Prentice wins possession after Coshott claims dismissed

The Bunyala Road property of bankrupt Robert Coshott to be repossessed by Max Prentice.

BANKRUPTCY trustee Max Prentice has won possession of a rambling property in Bunyala Road, Bellevue Hill valued at up to $4 million.

On Tuesday, Federal Court Judge Robert Buchanan ordered the large residential home vest with Prentice as trustee for sale.

The judge gave the bankrupt, Robert Gilbert Coshott, his wife Ljiljana and their sons James and Michael 42 days to clear out. You can read Coshott V Coshott (2013) here.

The BPS Recovery partner’s win, which includes costs, was facilitated by insolvency lawyer Sally Nash. It concludes a relatively short court battle that was preceded by years of litigation between the bankrupt, his former trustee John Burke, and more recently, the bankrupt’s son James.

Burke relinquished the appointment in February this year, leaving the way open for Prentice to attempt to recover a half share of the large home.

This week the judge was scathing in his assessment of the attempts made to thwart Prentice’s vesting claim.

“… any suggestion or arrangement tending to suggest that Mr Coshott (the bankrupt) purchased the 50 per cent interest in the Bunyala Road property, which was registered in his name, otherwise than in his own interest, was, and is a sham”, Justice Buchanan said.

The judge also said that based on the evidence available to him: “the further conclusion is inescapable, in my view, that the proceedings in the Supreme Court of New South Wales were an abuse of process of that court.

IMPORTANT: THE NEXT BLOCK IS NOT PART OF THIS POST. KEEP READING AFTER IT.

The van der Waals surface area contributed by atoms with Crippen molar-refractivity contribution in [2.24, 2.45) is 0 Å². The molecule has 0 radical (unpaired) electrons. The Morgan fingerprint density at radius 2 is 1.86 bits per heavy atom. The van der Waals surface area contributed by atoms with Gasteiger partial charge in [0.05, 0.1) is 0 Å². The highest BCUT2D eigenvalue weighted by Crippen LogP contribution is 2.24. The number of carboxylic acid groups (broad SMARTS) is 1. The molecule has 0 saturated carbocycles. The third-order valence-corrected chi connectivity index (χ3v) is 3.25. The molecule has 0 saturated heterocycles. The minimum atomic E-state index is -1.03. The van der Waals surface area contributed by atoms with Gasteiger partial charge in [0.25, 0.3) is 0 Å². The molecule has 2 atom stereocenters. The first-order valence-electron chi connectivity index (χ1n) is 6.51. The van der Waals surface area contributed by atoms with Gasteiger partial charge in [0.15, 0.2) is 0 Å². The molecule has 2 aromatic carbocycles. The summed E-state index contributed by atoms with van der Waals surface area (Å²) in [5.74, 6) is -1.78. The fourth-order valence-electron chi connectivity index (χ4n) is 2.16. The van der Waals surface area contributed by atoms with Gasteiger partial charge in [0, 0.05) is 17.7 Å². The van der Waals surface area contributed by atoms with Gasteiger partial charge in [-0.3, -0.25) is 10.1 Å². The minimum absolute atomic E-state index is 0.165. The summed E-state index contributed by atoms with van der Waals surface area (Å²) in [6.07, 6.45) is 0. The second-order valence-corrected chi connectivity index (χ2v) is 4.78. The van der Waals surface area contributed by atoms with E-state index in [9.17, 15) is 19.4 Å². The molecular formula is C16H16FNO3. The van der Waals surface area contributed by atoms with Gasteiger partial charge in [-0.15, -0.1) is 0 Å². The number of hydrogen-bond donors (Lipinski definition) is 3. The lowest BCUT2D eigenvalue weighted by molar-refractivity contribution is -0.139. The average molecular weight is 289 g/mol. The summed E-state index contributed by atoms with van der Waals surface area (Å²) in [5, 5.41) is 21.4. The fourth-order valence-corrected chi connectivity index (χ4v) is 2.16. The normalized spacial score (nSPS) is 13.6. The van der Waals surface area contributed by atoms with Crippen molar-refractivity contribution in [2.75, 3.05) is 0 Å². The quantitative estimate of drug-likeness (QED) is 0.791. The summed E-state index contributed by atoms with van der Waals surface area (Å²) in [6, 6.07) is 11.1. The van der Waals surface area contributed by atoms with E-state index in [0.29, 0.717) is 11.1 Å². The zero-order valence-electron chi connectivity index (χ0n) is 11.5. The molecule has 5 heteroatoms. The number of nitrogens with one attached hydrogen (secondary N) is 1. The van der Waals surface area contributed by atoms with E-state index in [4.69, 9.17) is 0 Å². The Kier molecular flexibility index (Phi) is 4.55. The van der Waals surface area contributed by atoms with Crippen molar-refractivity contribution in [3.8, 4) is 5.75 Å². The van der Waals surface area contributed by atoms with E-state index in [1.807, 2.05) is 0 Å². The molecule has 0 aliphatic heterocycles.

“Maintenance of the proceedings in this court by the applicants was an abuse of the process of this court.”

Prentice is hoping to recover up to $2 million for creditors from the sale of the property.

Further reading: Burke passes Coshott baton to Prentice

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About the Author

Peter Gosnell
Insolvency News Online illuminates the practice of insolvency Australia-wide, highlighting the triumphs and travails of the nation’s registered practitioners and the accounting and legal professionals who work with them. INO is produced by Peter Gosnell, former business editor and senior business reporter at The Daily Telegraph newspaper. During a decade-long career, your correspondent reported on such notable corporate collapses as HIH, One.Tel, Westpoint and Fincorp as well as some of the nation's highest profile bankruptcies and the investigations and prosecutions arising from Australia's most notorious instances of white-collar crime.

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